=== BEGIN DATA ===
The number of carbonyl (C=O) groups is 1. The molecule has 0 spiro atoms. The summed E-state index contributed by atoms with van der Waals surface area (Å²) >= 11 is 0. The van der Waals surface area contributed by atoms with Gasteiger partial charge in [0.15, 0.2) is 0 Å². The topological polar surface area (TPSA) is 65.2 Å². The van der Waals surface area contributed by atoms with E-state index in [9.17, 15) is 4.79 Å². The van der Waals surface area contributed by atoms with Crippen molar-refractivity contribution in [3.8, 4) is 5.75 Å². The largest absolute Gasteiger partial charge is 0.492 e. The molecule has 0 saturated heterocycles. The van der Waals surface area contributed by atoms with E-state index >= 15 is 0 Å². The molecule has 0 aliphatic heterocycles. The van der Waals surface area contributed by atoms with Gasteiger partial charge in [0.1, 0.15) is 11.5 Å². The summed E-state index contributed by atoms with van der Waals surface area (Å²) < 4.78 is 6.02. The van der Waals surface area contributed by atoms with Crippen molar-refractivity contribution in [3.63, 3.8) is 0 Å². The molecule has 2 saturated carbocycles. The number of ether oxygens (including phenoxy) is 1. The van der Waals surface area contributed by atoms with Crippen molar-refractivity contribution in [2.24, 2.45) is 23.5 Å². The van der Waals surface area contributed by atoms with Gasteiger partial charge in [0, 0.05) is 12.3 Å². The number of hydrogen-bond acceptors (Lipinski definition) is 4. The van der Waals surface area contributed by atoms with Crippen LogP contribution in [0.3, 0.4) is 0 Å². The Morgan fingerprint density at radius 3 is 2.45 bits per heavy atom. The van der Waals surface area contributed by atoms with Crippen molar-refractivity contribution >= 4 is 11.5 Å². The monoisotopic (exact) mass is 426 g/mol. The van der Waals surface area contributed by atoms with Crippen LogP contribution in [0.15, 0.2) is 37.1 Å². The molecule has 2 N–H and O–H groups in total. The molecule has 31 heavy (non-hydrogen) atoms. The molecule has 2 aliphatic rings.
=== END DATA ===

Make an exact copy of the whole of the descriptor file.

The number of carbonyl (C=O) groups is 1. The molecule has 0 spiro atoms. The summed E-state index contributed by atoms with van der Waals surface area (Å²) >= 11 is 0. The van der Waals surface area contributed by atoms with Gasteiger partial charge in [0.15, 0.2) is 0 Å². The topological polar surface area (TPSA) is 65.2 Å². The van der Waals surface area contributed by atoms with E-state index in [9.17, 15) is 4.79 Å². The van der Waals surface area contributed by atoms with Crippen molar-refractivity contribution in [3.8, 4) is 5.75 Å². The largest absolute Gasteiger partial charge is 0.492 e. The molecule has 0 saturated heterocycles. The van der Waals surface area contributed by atoms with E-state index >= 15 is 0 Å². The molecule has 0 aliphatic heterocycles. The van der Waals surface area contributed by atoms with Gasteiger partial charge in [0.1, 0.15) is 11.5 Å². The summed E-state index contributed by atoms with van der Waals surface area (Å²) < 4.78 is 6.02. The van der Waals surface area contributed by atoms with Crippen molar-refractivity contribution in [3.63, 3.8) is 0 Å². The molecule has 2 saturated carbocycles. The number of ether oxygens (including phenoxy) is 1. The van der Waals surface area contributed by atoms with Crippen molar-refractivity contribution in [2.24, 2.45) is 23.5 Å². The van der Waals surface area contributed by atoms with Gasteiger partial charge in [0, 0.05) is 12.3 Å². The number of hydrogen-bond acceptors (Lipinski definition) is 4. The van der Waals surface area contributed by atoms with Crippen LogP contribution in [0.3, 0.4) is 0 Å². The Morgan fingerprint density at radius 3 is 2.45 bits per heavy atom. The van der Waals surface area contributed by atoms with Crippen molar-refractivity contribution >= 4 is 11.5 Å². The monoisotopic (exact) mass is 426 g/mol. The van der Waals surface area contributed by atoms with Crippen LogP contribution in [0.15, 0.2) is 37.1 Å². The molecule has 2 N–H and O–H groups in total. The molecule has 31 heavy (non-hydrogen) atoms. The molecule has 2 aliphatic rings.